It is unusual to say that a film’s star is its director, especially when that director hardly appears on the screen. However, in Cameraperson, perhaps the only character more central to the film than its creator, Kirsten Johnson, is the camera itself. The film is a compilation of moments that Johnson has captured in her years as a documentary cinematographer. Other than some thematic ties, the scenes are often entirely disconnected. Yet Johnson still manages to send a powerful message.
Many of the scenes take place in poor countries, capturing people affected by abuse, oppression, and violence. She captures many of the most marginalized people in the world, and illustrates the absolute depths of human suffering. Johnson has an understanding of precisely the ways that people express their emotions in a visual medium. Close ups on people’s hands as they tell their stories let the audience in on the anxiety that these people are feeling.
Johnson takes the viewer behind the camera, but not in a way that feels behind the scenes. As she films, you can often hear her discussing how she wants to approach capturing the material, or the limitations of any given shot. She visits countries where journalistic filmmaking is illegal, and she must justify her film as a work of cinema rather than one of reporting. She shows a clip of a film she made with famous political documentarian Michael Moore where Moore interviews a soldier who emotionally explains that he would rather face jail time than return to the Middle East and be forced to commit acts of violence against civilians. He expresses these feelings despite the fact that he isn’t allowed to discuss his activities in the Middle East with journalists. She then shows an unexplained clip of an encrypted hard drive being buried in cement.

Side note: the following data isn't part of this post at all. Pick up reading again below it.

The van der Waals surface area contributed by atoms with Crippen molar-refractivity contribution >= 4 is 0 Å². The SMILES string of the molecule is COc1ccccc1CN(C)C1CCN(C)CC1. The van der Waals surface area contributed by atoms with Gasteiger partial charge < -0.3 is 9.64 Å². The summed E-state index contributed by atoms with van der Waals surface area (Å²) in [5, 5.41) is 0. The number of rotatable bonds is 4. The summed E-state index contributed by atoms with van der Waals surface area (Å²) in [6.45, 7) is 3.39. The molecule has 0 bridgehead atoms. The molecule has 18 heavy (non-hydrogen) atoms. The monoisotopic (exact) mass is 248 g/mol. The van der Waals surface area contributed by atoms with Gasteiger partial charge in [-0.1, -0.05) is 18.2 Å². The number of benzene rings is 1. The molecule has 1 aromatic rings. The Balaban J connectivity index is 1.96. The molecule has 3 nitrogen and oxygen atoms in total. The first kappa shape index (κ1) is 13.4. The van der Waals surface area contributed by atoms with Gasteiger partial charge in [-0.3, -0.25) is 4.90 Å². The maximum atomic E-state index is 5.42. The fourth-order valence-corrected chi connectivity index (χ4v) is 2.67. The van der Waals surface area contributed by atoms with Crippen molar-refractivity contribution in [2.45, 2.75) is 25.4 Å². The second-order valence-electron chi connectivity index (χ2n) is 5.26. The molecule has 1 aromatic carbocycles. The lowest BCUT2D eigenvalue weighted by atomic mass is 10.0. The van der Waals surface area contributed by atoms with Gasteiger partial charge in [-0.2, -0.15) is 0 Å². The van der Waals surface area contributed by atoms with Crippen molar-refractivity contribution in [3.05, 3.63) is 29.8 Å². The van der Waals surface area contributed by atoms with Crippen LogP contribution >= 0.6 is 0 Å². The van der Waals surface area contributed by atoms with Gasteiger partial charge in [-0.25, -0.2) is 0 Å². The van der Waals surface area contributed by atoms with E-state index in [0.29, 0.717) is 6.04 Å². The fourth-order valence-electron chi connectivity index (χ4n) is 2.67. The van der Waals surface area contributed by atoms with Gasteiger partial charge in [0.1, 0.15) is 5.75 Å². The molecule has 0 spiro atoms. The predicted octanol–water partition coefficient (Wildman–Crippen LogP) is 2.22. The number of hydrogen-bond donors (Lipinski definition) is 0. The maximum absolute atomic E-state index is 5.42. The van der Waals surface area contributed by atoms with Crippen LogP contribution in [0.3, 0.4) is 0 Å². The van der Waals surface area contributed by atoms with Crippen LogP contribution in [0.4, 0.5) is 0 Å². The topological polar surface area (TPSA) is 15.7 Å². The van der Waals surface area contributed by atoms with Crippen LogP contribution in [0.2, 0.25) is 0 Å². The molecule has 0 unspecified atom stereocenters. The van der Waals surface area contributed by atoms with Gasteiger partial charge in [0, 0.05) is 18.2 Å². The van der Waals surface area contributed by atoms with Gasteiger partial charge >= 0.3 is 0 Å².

Cameraperson isn’t really political, however. Despite its political subtext, the film is about people. She conveys the massive levels of injustice she has seen in an incredibly powerful montage portraying silent shots of sites where mass rapes and murders were committed. The absolute serenity of each shot, paired with a subtitled description of the atrocities that occurred there, is striking and absolutely devastating. In another scene she shows a nurse at a poor hospital trying to tend to a newborn who is struggling to breathe on its own. While she gets the baby breathing, the segment ends abruptly, with the realization that despite this minor victory, the hospital may not have the resources to keep the child alive.
Amongst these many scenes of people Johnson has met over the years, she intercuts many personal clips of her own family. In particular, she focuses on her mother who died of Alzheimer’s in 2007. The only time that Johnson herself is shown in the film is while she holds the camera away from her body and films her mother helping her fix her hair. She also shows some more recent clips of her children spending time with their grandfather, frequently cutting back to the box which holds her mother’s remains. Through this device, Johnson expresses the extent to which her life has always been influenced by the camera lens.
One could go into endless detail about the many themes expressed throughout Cameraperson. With so many people and so many moments captured, it’s impossible for me to be entirely comprehensive without going into pages and pages of detail. However, this film is so much more powerful if simply experienced. Johnson cuts these stories together in a way that perfectly expresses the many emotions at play, and her patience as a filmmaker and affinity for beautiful scenery makes the film a visual delight. Cameraperson is essentially Kirsten Johnson’s first major directorial project, but her strengths and experience shows. It is one of the most powerful and moving films that I have seen in some time.
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